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Data leak and data breach compensation is a fairly new area of law. It’s definitely still within its infancy, but as the digital age continues to grow, it’s never been more relevant than now.
Data leaks and data breaches are happening all the time. Go back 20-years and we were still very much reliant on paper, but nowadays, I’m sure almost all office workers are sat in front of a computer that’s connected to a network and the internet.
This hugely expansive ability to connect, coupled with the growth in the use of digital information, has led to a time where leaks and breaches really are a continual problem, and people need to know what their rights are as a victim of a data leak or a data breach.
If information about you is leaked or mishandled, and those responsible for the leak or breach had no right to use the data in the way they did, you may be a victim. Whether it’s an email sent to the wrong person, or your data handed over without your permission, you have rights when it comes to how your personal information is used and shared.
Leaks are often simple mistakes that cause your data to go beyond the hands of those you trusted it to, but a data breach – by definition – can be far more expansive. It could be knowingly passing your information on to someone else without permission, or destroying your data without permission, or even using it in a way of detriment to you.
If your data has been leaked, or you feel it has been used inappropriately, you may have a case.
Whether we can accept a case of not can often depend on things like:
A data breach can be as small as someone passing your name on to someone else without permission, but that doesn’t mean it’s substantial enough to warrant a claim. We assess cases on an individual basis, so if you’re unsure, just get in touch.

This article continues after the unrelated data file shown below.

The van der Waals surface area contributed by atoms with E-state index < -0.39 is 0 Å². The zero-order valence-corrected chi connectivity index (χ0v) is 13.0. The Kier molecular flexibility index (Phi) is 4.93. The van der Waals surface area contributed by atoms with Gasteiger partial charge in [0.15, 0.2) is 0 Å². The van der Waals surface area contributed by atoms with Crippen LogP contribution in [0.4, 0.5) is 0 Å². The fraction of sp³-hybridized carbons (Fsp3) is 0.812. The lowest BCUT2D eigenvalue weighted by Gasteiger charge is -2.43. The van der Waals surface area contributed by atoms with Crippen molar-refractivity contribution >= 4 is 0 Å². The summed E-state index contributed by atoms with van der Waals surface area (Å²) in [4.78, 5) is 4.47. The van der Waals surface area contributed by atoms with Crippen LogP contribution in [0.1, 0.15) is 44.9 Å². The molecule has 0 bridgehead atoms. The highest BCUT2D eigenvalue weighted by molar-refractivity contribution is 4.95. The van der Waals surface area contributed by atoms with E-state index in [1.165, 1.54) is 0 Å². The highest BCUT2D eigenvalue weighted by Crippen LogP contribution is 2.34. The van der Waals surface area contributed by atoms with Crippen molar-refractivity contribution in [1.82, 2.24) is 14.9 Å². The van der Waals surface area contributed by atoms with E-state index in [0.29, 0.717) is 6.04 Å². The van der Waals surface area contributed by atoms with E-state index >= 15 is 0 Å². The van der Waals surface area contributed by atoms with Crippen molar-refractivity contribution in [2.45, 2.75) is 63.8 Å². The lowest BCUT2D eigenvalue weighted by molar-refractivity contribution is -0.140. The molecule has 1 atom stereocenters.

You could claim damages for any distress caused, and perhaps claim for financial losses if the breach or leak has led to a monetary loss. An easy example would be your bank details being leaked which has caused a fraudster to take money from your account.
Generally speaking, rather like any other claim for compensation. We send out a letter to the organisation at fault and set out reasons as to why we feel you are entitled to bring a claim. They can either accept or deny liability, and if they accept liability, it’s a case of determining how much the claim is worth.
Data leak and data breach compensation claims remain in their infancy, so it’s not easy to discuss precedents or examples. We have been at the forefront of this emerging area of law for several years, so we’re certainly well-placed to help you!
The content of this post/page was considered accurate at the time of the original posting and/or at the time of any posted revision. The content of this page may, therefore, be out of date. The information contained within this page does not constitute legal advice. Any reliance you place on the information contained within this page is done so at your own risk.
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